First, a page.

Interested in MS in Statistics. Advice appreciated.

#1
I graduated in June of 2015 with a bachelor's degree in theoretical mathematics. I've since been tutoring mathematics at a community college. As an undergrad, I took two semesters worth of probability and statistics. Now, I have ambitions to continue my education because I found those courses particularly interesting. However, I'm afraid that I may have forgotten some of the material that I previously learned. The good news is, I've had the opportunity to tutor students in elementary stats. Even if it's rudimentary, I figure it has to help. Additionally, I've been studying my books and watching lectures online. So, the material hasn't become completely foreign to me. I'm not concerned with the difficulty of the subject. For me, it's about becoming familiar with the problems again. I plan on visiting a school within the next few weeks to learn about the program from an advisor. (This particular school only requires one previous semester of statistics, the usual calc sequence etc.) Is there anything more I could be doing? Am I taking the necessary steps? One of the reasons I joined this forum is to immerse myself into the subject. Are there any other resources I can look into? I apologize for the long-winded post. Thanks.
 
#2
I graduated with an M.S. in statistics last month. My advice would be make sure you've reviewed your calculus sequence well--at least up to double integration and identifying limits--and reviewed matrix algebra before starting your master's program. It sounds like you've had a good start with probability and statistics and are comfortable re-learning topics that may not be fresh. You're correct about tutoring helping you reinforce what you've learned. That experience should help you know where some of your master's courses are going, such as when you learn about hypothesis testing and statistical methods. You'll learn those topics at a deeper, mathematical level in your master's courses compared to undergrad, but at least you'll get the "big picture" from the start. That is what I experienced from tutoring.

I'm saying the above for several reasons. First, I, too, fret over forgetting some (and sometimes many) concepts after time passes. It just happens but practice and repetition is the only way to keep some skills sharp. Second, when I started my master's program, I was ill-prepared and I didn't realize it. Sure, I had all the math prerequisites, but the courses were taken here and there over five years. My undergrad intro stat class was pretty watered down and I was never exposed to ANOVA. My probability class skipped over moment generating functions. I was a TA for an undergrad math class and that consumed too much of my time that I needed to study mathematical statistics, linear models, and brush up on my weak areas of calculus.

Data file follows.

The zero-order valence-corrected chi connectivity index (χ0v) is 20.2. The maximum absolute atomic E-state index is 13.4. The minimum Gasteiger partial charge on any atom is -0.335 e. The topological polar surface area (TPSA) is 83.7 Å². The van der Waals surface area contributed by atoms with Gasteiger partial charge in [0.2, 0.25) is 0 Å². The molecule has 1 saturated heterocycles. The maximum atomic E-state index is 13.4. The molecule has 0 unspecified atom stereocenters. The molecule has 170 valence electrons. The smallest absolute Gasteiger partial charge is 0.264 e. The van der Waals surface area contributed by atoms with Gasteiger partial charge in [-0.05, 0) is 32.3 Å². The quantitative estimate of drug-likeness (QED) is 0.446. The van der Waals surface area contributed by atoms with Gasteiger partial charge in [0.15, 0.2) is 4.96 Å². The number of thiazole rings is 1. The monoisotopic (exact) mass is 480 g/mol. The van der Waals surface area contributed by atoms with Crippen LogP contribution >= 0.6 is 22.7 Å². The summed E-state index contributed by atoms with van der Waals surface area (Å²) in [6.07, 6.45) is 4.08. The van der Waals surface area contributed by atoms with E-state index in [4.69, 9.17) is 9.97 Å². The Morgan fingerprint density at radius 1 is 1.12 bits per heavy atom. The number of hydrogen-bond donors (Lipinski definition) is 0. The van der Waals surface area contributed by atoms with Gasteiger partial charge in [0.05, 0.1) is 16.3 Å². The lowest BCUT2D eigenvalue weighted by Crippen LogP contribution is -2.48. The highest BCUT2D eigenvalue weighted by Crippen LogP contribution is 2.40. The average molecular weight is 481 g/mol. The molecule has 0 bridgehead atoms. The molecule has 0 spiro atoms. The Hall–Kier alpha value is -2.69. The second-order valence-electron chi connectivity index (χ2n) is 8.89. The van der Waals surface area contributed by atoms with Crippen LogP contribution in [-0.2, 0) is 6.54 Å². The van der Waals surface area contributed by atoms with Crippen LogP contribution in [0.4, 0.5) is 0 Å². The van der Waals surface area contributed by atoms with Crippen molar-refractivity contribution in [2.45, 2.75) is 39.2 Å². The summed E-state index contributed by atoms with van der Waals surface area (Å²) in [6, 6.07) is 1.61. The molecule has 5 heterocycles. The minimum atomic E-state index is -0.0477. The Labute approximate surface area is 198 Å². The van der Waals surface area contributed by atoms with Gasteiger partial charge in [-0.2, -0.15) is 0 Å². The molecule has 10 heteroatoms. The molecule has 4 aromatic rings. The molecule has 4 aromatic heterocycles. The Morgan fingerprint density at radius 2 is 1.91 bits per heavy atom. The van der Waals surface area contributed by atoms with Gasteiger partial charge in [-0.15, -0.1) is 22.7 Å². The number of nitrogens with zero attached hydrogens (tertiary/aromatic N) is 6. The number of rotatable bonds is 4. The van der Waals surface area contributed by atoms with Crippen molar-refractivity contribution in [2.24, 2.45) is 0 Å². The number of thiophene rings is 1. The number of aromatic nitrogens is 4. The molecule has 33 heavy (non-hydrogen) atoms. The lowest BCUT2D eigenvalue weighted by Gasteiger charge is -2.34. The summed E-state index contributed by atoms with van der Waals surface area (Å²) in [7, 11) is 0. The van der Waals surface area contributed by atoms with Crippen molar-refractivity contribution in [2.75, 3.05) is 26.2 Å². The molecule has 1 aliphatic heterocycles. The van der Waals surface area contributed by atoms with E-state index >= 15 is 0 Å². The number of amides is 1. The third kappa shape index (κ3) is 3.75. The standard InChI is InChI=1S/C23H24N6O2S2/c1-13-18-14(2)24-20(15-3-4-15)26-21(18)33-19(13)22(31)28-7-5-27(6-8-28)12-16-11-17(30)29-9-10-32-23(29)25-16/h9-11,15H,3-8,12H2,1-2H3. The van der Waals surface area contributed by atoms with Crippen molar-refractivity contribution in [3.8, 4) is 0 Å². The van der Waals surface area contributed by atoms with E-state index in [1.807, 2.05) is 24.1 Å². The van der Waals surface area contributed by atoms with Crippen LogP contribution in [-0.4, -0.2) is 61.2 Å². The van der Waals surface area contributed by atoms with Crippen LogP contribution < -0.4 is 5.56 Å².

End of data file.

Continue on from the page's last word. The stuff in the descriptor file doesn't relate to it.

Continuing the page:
So, your background sounds fine to me for starting a master's program in statistics. Your math undergrad background should help you and you won't be distracted by the theorems, proofs, and calculus steps. You're already doing some prep and watching videos. Coursera has some good, free statistical courses you could look into. Perhaps an overview learning how to use R will help you right out of the gate when you start your program if you don't already use R. Good luck!
 
#3
Congratulations on graduating and thank you for posting! The good thing about my undergrad book is that it discusses moment-generating functions, joint density functions, hypothesis testing etc. There's a chapter on linear regression as well. So, at the very least, I've been exposed to these concepts. I haven't had the chance to use statistical software, but I did take one course in Java. I'll be sure to look into R. Thanks again!
 
#4
I graduated with an M.S. in statistics last month. My advice would be make sure you've reviewed your calculus sequence well--at least up to double integration and identifying limits--and reviewed matrix algebra before starting your master's program. It sounds like you've had a good start with probability and statistics and are comfortable re-learning topics that may not be fresh. You're correct about tutoring helping you reinforce what you've learned. That experience should help you know where some of your master's courses are going, such as when you learn about hypothesis testing and statistical methods. You'll learn those topics at a deeper, mathematical level in your master's courses compared to undergrad, but at least you'll get the "big picture" from the start. That is what I experienced from tutoring.

I'm saying the above for several reasons. First, I, too, fret over forgetting some (and sometimes many) concepts after time passes. It just happens but practice and repetition is the only way to keep some skills sharp. Second, when I started my master's program, I was ill-prepared and I didn't realize it. Sure, I had all the math prerequisites, but the courses were taken here and there over five years. My undergrad intro stat class was pretty watered down and I was never exposed to ANOVA. My probability class skipped over moment generating functions. I was a TA for an undergrad math class and that consumed too much of my time that I needed to study mathematical statistics, linear models, and brush up on my weak areas of calculus.

So, your background sounds fine to me for starting a master's program in statistics. Your math undergrad background should help you and you won't be distracted by the theorems, proofs, and calculus steps. You're already doing some prep and watching videos. Coursera has some good, free statistical courses you could look into. Perhaps an overview learning how to use R will help you right out of the gate when you start your program if you don't already use R. Good luck!
Congratulation dear on graduating. as I am also student of statistics what you suggest me for future?